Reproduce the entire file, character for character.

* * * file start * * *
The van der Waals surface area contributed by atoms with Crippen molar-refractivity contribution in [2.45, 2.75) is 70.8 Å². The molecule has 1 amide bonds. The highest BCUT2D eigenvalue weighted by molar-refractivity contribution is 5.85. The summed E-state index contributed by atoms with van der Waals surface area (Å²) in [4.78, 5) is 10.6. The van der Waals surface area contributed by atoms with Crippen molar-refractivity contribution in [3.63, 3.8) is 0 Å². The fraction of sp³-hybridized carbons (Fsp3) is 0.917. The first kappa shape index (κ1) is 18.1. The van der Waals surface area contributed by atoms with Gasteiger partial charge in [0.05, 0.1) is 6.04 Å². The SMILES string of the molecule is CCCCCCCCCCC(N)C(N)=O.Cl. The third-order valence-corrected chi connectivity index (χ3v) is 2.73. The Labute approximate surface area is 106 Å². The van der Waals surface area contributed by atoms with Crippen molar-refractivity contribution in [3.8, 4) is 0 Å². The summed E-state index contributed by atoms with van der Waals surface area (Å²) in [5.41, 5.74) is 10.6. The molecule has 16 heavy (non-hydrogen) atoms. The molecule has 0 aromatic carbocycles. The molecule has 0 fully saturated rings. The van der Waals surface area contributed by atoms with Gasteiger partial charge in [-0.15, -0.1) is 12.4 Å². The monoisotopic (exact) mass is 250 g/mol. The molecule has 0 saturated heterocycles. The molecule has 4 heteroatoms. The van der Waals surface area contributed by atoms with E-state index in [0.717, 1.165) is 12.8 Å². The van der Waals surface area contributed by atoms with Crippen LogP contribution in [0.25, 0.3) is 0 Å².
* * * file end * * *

The van der Waals surface area contributed by atoms with Crippen molar-refractivity contribution in [2.45, 2.75) is 70.8 Å². The molecule has 1 amide bonds. The highest BCUT2D eigenvalue weighted by molar-refractivity contribution is 5.85. The summed E-state index contributed by atoms with van der Waals surface area (Å²) in [4.78, 5) is 10.6. The van der Waals surface area contributed by atoms with Crippen molar-refractivity contribution in [3.63, 3.8) is 0 Å². The fraction of sp³-hybridized carbons (Fsp3) is 0.917. The first kappa shape index (κ1) is 18.1. The van der Waals surface area contributed by atoms with Gasteiger partial charge in [0.05, 0.1) is 6.04 Å². The SMILES string of the molecule is CCCCCCCCCCC(N)C(N)=O.Cl. The third-order valence-corrected chi connectivity index (χ3v) is 2.73. The Labute approximate surface area is 106 Å². The van der Waals surface area contributed by atoms with Crippen molar-refractivity contribution in [3.8, 4) is 0 Å². The summed E-state index contributed by atoms with van der Waals surface area (Å²) in [5.41, 5.74) is 10.6. The molecule has 16 heavy (non-hydrogen) atoms. The molecule has 0 aromatic carbocycles. The molecule has 0 fully saturated rings. The van der Waals surface area contributed by atoms with Gasteiger partial charge in [-0.15, -0.1) is 12.4 Å². The monoisotopic (exact) mass is 250 g/mol. The molecule has 0 saturated heterocycles. The molecule has 4 heteroatoms. The van der Waals surface area contributed by atoms with E-state index in [0.717, 1.165) is 12.8 Å². The van der Waals surface area contributed by atoms with Crippen LogP contribution in [0.25, 0.3) is 0 Å².